The possibility of delayed pain after a car accident is just one of the many reasons to see a doctor immediately, even if you feel “okay.”
What may be causing my neck pain?
The neck is a fragile structure. Even with seat belts, safety-engineered seating, airbags, and other features, neck injuries are common in traffic accidents. Car accidents like rear-end crashes and head-on collisions can force rapid back and forth and side-to-side neck movements resulting in injury. Oftentimes this type of damage is called whiplash.
Whiplash is among the injuries most likely to result in delayed pain after a crash. It may take days or weeks to emerge as painful. When it does start hurting, the injury often feels like pain or stiffness in the neck and shoulders, limited range of motion in the neck, and headaches. Whiplash can get worse and lead to other complications if it goes untreated.
Why does my head still hurt after a crash?
If you hit your head or your head moved back and forth violently during the crash, you may have a concussion or another type of traumatic brain injury (TBI).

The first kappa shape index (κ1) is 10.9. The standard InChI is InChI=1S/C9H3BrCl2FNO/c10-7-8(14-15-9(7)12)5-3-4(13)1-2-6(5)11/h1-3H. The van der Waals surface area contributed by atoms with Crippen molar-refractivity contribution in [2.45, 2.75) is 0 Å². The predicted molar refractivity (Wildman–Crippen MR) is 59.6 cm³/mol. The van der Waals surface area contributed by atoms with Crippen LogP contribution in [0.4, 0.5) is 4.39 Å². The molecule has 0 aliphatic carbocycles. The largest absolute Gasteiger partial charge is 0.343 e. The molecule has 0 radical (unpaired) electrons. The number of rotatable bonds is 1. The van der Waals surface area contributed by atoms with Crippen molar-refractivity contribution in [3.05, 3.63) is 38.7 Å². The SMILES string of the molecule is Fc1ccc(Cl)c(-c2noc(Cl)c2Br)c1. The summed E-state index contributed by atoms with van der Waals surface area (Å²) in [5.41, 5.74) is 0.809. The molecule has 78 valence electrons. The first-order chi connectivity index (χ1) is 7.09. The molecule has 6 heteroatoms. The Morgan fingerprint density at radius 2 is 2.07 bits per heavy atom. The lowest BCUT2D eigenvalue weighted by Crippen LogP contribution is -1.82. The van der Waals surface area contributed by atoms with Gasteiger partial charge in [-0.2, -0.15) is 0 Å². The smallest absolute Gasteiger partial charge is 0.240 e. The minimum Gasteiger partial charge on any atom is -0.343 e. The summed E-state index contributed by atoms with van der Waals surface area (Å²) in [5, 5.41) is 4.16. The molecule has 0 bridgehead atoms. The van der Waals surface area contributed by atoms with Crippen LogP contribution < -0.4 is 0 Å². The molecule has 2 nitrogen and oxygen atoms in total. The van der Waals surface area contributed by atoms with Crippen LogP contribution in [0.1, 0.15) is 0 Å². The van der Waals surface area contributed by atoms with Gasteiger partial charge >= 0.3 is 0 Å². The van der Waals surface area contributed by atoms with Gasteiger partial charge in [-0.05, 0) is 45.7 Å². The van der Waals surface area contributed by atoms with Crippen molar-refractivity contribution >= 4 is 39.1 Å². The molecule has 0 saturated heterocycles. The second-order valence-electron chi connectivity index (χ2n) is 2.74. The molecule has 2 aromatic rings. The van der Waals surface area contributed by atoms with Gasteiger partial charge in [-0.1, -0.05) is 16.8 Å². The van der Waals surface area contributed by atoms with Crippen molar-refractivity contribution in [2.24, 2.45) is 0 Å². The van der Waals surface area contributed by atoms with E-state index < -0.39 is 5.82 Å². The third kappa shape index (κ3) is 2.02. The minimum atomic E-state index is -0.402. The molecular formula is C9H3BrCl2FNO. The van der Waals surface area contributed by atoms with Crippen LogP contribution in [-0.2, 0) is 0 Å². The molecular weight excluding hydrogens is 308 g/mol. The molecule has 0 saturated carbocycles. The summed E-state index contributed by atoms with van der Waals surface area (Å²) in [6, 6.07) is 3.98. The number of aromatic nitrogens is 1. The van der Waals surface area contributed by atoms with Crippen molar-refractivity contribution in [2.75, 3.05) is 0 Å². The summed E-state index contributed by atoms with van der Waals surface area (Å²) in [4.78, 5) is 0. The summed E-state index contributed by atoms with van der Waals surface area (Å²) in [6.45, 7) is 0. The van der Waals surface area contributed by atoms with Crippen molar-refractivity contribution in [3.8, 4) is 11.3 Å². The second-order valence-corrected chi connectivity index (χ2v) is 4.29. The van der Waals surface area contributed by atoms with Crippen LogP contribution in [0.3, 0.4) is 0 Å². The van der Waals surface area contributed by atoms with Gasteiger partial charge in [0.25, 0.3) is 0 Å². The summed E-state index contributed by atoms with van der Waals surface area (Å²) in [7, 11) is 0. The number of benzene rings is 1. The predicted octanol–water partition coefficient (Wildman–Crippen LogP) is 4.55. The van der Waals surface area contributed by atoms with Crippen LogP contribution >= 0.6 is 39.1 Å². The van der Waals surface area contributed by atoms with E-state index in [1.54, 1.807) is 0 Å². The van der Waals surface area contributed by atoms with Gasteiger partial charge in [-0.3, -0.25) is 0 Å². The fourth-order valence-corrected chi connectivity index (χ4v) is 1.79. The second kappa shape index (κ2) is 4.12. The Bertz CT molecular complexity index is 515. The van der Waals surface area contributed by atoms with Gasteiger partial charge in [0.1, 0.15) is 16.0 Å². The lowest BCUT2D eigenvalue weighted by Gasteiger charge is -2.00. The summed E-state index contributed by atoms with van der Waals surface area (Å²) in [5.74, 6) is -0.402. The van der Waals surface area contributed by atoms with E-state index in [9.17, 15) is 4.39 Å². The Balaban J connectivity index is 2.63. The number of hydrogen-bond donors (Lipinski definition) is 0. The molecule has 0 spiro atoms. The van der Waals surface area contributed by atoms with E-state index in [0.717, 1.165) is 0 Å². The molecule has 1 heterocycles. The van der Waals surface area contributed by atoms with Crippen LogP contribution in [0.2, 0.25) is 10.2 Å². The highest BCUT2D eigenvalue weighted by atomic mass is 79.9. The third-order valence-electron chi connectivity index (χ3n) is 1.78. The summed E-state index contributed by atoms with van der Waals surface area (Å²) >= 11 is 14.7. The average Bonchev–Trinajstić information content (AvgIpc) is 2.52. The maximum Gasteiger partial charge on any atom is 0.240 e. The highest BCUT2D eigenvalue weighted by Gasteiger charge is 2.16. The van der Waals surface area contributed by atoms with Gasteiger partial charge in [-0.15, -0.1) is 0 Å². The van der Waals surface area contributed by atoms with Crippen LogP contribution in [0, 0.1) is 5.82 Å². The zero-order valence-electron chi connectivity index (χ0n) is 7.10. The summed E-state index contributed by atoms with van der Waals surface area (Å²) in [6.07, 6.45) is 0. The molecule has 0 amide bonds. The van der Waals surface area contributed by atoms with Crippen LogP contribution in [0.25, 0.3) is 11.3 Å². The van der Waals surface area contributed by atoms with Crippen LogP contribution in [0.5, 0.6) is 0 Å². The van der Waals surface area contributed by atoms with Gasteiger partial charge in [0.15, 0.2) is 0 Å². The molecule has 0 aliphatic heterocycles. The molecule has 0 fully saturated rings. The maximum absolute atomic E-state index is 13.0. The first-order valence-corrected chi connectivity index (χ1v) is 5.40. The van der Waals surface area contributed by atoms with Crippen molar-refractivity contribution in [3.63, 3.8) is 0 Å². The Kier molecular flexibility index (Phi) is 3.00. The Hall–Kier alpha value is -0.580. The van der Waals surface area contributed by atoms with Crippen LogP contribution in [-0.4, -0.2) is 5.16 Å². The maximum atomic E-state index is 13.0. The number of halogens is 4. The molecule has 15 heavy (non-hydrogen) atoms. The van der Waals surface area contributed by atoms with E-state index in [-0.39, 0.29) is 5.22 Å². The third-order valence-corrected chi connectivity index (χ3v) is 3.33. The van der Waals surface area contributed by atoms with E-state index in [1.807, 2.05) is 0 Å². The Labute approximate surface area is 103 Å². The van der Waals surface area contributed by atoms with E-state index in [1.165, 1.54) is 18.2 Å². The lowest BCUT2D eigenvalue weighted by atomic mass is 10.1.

Most TBIs are closed (internal) injuries. They are typically caused by blunt force trauma, or when a great force jolts the head around so violently that the brain slams against one or more sides of the skull. A small number of TBIs are penetrating head injuries, where an object actually pierces the skull.
TBI pain symptoms may include dizziness, feeling slowed down, headaches, vomiting, loss of vision, fatigue, and/or “clumsy” movements.
The physical hurt caused by a TBI can be immense, but the cognitive and emotional pain of this type of injury also has the potential to devastate. Some brain injuries permanently affect people’s mobility, range of motion, reasoning skills, and emotional awareness.
How long will back pain last after an accident?
Back pain is an ambiguous symptom that can point to many different car accident-related injuries. It can clear up in weeks or become a lifetime issue.